Earlier in the week, I attended a release party for Memphis Noir, the latest volume in Akashic Books’ city themed Noir series. This anthology features a piece of mine, titled “Tell Him What You Want,” which appears alongside works from folks like Jamey Hatley and Sheree Renee Thomas–folks who are legitimate celebrities (and fantastic writers)! At the party, I laughed, signed people’s books, and mangled a quote from Kiese Laymon while discussing the contents of and inspiration for my piece.
The anthology has been pretty well received and my piece has been getting some nice mentions. One of these mentions, which is part of a review written by The Book Faerie, has a pretty interesting take. I’ll quote it below.
“Tell Him What You Want” is the story of a woman who wanted to be left alone and did what she had to. Somehow loving someone in Memphis might mean your death.
I often hear writers refer to this–where they hear from readers who take something from a story that is different by many degrees from what the author intended to communicate. This is never mentioned as a bad thing (unless it’s part of a bad review), and to be clear, I find The Book Faerie’s reading of my story very, very interesting. And it makes me happy.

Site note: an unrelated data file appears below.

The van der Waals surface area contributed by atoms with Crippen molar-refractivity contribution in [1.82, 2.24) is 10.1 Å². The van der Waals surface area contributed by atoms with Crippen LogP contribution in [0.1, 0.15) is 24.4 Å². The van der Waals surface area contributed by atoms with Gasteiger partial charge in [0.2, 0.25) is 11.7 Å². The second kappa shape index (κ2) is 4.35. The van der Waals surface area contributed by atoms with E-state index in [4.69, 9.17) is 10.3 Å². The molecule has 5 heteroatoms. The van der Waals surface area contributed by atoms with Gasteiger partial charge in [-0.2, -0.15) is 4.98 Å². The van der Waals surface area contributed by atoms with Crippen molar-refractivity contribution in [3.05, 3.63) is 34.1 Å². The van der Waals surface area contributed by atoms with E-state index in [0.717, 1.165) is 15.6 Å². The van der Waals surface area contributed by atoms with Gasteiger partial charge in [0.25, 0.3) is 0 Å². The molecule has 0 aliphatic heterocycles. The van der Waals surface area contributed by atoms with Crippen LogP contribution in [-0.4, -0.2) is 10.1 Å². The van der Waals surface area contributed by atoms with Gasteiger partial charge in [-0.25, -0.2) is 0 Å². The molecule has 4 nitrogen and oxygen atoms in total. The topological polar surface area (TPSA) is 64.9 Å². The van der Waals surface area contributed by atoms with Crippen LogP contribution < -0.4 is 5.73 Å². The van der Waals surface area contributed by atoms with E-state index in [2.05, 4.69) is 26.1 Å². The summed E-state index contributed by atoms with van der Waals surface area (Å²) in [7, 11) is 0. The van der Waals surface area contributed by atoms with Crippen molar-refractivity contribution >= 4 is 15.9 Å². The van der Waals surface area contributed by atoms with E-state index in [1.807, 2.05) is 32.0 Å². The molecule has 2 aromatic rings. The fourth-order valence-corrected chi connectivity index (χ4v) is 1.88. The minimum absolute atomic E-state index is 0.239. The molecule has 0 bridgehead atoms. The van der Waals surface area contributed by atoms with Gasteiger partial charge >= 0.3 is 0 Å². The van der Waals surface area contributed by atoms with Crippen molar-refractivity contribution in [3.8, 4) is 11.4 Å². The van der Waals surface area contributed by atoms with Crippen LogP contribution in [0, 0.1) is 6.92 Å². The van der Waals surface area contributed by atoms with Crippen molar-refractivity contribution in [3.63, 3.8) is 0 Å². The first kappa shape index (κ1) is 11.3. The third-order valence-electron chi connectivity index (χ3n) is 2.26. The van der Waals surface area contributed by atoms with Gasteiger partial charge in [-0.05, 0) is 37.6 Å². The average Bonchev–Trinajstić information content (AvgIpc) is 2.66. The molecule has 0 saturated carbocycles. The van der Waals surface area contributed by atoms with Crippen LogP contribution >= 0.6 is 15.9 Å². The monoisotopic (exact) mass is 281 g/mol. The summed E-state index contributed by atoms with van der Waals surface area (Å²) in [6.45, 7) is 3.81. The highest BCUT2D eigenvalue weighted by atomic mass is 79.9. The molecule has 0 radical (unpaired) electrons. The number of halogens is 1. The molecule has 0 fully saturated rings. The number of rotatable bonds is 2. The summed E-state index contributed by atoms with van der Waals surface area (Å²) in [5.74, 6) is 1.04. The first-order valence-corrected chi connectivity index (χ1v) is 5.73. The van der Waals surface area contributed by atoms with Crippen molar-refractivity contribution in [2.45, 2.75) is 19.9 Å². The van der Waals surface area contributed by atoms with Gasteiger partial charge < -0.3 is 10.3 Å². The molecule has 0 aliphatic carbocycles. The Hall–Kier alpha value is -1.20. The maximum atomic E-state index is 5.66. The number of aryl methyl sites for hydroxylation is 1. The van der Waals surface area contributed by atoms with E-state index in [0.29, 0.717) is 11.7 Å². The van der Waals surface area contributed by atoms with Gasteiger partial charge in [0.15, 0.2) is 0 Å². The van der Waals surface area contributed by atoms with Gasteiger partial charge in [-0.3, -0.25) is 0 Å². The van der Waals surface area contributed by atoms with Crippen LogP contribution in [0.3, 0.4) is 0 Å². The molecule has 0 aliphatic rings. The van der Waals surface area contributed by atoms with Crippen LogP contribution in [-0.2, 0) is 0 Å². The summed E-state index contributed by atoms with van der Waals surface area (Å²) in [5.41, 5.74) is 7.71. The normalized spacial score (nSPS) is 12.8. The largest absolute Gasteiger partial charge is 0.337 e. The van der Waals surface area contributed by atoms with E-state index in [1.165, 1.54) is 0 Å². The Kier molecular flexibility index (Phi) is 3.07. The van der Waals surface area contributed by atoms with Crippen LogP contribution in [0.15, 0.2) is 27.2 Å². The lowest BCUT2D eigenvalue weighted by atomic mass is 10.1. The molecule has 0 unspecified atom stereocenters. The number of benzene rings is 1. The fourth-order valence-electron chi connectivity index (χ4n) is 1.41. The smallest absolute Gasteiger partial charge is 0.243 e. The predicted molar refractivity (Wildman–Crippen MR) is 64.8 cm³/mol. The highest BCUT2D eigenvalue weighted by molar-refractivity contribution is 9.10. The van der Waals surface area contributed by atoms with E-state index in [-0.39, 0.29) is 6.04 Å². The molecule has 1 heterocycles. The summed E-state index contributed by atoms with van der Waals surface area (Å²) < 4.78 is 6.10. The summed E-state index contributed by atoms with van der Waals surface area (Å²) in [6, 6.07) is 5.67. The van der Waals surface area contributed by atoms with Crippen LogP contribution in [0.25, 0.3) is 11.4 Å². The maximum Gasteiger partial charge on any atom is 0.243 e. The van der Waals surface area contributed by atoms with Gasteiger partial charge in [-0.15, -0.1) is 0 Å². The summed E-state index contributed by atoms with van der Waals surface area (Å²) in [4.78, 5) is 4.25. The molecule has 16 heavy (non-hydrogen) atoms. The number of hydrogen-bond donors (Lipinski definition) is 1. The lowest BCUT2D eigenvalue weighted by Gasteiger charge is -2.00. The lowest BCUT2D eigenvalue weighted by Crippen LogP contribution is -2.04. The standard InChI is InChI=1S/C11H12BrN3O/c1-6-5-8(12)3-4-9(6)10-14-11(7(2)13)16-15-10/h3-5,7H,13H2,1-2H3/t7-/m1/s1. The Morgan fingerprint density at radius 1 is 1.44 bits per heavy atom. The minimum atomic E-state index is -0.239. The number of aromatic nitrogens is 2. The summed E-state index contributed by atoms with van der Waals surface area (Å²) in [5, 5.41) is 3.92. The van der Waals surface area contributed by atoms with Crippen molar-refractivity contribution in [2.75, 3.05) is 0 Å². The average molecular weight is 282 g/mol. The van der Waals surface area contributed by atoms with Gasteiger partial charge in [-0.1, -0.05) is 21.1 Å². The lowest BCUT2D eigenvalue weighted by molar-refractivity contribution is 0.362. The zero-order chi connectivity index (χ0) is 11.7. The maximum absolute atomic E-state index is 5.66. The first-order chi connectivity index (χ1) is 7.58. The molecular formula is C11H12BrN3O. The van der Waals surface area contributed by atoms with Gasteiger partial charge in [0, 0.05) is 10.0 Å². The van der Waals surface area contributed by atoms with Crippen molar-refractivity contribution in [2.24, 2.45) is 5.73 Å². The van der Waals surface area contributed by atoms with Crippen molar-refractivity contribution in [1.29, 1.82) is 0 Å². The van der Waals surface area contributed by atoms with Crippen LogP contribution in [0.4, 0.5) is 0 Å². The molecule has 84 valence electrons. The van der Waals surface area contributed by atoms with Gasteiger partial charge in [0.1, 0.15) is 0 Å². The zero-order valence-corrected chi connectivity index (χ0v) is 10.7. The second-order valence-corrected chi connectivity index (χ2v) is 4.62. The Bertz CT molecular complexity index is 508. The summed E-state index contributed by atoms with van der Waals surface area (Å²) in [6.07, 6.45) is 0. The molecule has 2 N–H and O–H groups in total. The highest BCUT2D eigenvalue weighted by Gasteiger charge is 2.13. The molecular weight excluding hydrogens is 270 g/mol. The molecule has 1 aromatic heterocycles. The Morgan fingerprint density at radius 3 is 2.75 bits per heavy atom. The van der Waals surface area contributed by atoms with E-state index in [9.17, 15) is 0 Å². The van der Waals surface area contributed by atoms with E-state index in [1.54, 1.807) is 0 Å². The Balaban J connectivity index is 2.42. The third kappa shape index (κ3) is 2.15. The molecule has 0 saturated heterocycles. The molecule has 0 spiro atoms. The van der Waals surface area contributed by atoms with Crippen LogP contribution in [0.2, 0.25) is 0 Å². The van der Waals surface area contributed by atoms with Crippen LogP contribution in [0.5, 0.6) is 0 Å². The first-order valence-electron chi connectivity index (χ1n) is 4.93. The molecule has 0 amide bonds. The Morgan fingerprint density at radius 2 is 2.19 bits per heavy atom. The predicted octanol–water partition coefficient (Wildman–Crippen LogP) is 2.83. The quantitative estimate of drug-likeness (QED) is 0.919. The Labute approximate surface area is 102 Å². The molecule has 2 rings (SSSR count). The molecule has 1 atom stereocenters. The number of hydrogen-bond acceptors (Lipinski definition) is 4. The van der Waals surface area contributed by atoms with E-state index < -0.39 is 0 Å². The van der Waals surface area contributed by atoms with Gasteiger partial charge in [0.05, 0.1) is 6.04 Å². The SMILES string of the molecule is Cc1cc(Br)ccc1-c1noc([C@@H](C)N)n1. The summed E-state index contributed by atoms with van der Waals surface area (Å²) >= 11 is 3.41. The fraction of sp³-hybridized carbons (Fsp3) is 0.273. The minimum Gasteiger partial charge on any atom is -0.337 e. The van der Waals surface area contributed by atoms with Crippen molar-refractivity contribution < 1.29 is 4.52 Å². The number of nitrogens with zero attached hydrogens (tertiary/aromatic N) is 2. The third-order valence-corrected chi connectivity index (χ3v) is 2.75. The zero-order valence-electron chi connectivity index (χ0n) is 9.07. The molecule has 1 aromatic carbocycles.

When asked to describe what led to me writing “Tell Him What You Want”, I talked about my community, and painted a picture for the audience of the world that I grew up in. This world was populated by po’ black folks who were just trying to make it in whatever way they could. For me, that was what I wanted to show the most in my story: the people, the emotions, the lies and lust and love that made up a community that was pretty maligned and forgotten by so many people in Memphis (at least, until it was time to build high-end townhomes there). In my view, my story wasn’t very noir-ish, even though it was basically a love letter to Walter Mosley. Of course, this being a piece of fiction intended to be noir, murder was central to the plot, and my language choice was pretty dark. Still, my piece, in my conception, was a bird’s eye moment, meant to be taken as a single occurrence in a larger stream.
The Book Faerie’s personalization of “Tell Him What You Want,” and her attendant takeaways, are proof that everyone views your work in their own, unique way, and that these uniquely personal readings allow people to get what they need from your work. This is why I write.
You can get Memphis Noir from Akashic Books by clicking here. It is available in print and ebook.